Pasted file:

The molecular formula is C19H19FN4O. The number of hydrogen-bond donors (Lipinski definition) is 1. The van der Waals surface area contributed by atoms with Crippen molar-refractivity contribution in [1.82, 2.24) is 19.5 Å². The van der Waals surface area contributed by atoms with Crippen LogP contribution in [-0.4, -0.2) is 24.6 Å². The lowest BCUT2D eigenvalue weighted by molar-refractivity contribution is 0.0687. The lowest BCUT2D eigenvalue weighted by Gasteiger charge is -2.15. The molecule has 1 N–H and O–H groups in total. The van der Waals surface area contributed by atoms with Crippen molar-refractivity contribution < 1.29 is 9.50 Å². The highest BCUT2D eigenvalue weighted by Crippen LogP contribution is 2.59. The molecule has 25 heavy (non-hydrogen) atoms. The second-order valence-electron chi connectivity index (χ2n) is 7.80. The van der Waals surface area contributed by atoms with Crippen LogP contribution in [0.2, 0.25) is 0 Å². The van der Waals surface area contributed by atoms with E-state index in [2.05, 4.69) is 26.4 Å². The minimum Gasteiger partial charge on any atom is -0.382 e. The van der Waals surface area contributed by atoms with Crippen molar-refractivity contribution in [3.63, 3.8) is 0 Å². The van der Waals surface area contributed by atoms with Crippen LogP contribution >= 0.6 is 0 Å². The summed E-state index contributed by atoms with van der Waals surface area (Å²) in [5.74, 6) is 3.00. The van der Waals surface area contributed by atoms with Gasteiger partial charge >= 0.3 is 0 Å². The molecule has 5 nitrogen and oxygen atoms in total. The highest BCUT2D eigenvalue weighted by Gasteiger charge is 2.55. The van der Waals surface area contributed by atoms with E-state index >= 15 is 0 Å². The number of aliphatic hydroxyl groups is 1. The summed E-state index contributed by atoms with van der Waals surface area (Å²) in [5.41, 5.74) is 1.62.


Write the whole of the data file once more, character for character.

The molecular formula is C19H19FN4O. The number of hydrogen-bond donors (Lipinski definition) is 1. The van der Waals surface area contributed by atoms with Crippen molar-refractivity contribution in [1.82, 2.24) is 19.5 Å². The van der Waals surface area contributed by atoms with Crippen LogP contribution in [-0.4, -0.2) is 24.6 Å². The lowest BCUT2D eigenvalue weighted by molar-refractivity contribution is 0.0687. The lowest BCUT2D eigenvalue weighted by Gasteiger charge is -2.15. The molecule has 1 N–H and O–H groups in total. The van der Waals surface area contributed by atoms with Crippen molar-refractivity contribution < 1.29 is 9.50 Å². The highest BCUT2D eigenvalue weighted by Crippen LogP contribution is 2.59. The molecule has 25 heavy (non-hydrogen) atoms. The second-order valence-electron chi connectivity index (χ2n) is 7.80. The van der Waals surface area contributed by atoms with Crippen LogP contribution in [0.2, 0.25) is 0 Å². The van der Waals surface area contributed by atoms with E-state index in [2.05, 4.69) is 26.4 Å². The minimum Gasteiger partial charge on any atom is -0.382 e. The van der Waals surface area contributed by atoms with Crippen molar-refractivity contribution in [3.63, 3.8) is 0 Å². The van der Waals surface area contributed by atoms with Crippen LogP contribution >= 0.6 is 0 Å². The summed E-state index contributed by atoms with van der Waals surface area (Å²) in [5.74, 6) is 3.00. The van der Waals surface area contributed by atoms with Gasteiger partial charge >= 0.3 is 0 Å². The molecule has 5 nitrogen and oxygen atoms in total. The highest BCUT2D eigenvalue weighted by Gasteiger charge is 2.55. The van der Waals surface area contributed by atoms with E-state index >= 15 is 0 Å². The number of aliphatic hydroxyl groups is 1. The summed E-state index contributed by atoms with van der Waals surface area (Å²) in [5.41, 5.74) is 1.62.